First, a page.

By Angie Raphael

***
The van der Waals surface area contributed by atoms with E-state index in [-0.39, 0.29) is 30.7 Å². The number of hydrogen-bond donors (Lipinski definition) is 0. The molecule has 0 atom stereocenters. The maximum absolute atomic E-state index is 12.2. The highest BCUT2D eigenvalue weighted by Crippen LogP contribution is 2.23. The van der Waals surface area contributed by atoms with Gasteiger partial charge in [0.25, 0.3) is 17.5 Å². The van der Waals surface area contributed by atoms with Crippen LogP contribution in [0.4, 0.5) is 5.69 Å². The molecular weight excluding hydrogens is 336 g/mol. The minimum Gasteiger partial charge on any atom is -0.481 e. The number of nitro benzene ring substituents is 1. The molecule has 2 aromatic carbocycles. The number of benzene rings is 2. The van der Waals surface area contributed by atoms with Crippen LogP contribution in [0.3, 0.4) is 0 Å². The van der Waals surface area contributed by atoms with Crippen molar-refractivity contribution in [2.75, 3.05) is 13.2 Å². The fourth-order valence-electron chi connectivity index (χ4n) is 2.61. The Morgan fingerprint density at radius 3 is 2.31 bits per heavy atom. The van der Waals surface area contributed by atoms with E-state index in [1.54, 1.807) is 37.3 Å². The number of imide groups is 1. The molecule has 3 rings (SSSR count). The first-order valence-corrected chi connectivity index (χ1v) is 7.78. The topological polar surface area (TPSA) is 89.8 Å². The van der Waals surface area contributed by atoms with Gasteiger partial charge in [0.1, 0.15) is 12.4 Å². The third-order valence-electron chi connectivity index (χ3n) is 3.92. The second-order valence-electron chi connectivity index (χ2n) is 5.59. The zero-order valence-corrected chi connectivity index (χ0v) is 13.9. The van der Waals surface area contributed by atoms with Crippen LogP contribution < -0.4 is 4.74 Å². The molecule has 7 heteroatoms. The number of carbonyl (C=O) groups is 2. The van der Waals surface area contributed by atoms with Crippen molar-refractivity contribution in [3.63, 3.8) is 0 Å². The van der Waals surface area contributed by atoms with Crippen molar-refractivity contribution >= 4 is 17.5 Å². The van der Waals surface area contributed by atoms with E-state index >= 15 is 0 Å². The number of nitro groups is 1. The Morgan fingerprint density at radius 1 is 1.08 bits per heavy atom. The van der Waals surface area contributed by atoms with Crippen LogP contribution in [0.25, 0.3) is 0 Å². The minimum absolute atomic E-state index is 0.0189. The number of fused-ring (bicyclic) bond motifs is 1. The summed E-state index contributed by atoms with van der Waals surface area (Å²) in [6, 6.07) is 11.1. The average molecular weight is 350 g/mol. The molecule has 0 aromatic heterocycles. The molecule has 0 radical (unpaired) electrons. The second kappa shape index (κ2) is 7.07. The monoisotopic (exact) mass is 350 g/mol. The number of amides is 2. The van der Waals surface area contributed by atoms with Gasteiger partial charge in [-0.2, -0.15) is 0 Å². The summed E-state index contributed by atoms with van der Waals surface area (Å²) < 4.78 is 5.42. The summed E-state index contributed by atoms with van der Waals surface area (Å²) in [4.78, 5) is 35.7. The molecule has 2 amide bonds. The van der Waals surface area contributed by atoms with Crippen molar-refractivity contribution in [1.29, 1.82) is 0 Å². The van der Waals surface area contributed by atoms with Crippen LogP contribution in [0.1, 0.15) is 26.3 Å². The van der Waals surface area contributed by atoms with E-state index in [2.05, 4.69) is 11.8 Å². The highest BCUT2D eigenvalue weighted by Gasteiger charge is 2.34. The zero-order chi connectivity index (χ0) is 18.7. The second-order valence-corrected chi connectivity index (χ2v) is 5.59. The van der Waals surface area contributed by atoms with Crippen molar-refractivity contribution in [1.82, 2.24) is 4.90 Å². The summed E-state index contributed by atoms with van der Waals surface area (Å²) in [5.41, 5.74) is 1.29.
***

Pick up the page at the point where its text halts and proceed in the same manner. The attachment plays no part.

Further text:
If you never paid much attention to Edward Snowden in the media and you missed the documentary Citizenfour, the film Snowden is a good dramatisation of his story with the basic information covered. Told through a series of flashbacks but rooted in June 2013, the protagonist (Joseph Gordon-Levitt) is staying in a Hong Kong hotel where he shares thousands of classified NSA documents with journalists Laura Poitras (Melissa Leo), Glenn Greenwald (Zachary Quinto) and Ewen MacAskill (Tom Wilkinson). Director and co-writer Oliver Stone portrays Snowden as a little too noble and good to be true. It is still a work of fiction based on a true story, so it does not have to be objective, but some balance would have made Snowden a fuller film. Gordon-Levitt gives an understated performance, while the supporting cast is very good including Rhys Ifans, Timothy Olyphant and Nicolas Cage. Unfortunately, Gordon-Levitt's chemistry with Shailene Woodley, who plays Snowden's girlfriend, feels forced. The real Snowden's appearance at the end shows his endorsement, but the film is a little too long with a running time of about two hours and 15 minutes. Nonetheless, if people are not freaked out enough about personal security, Snowden serves as a stark reminder.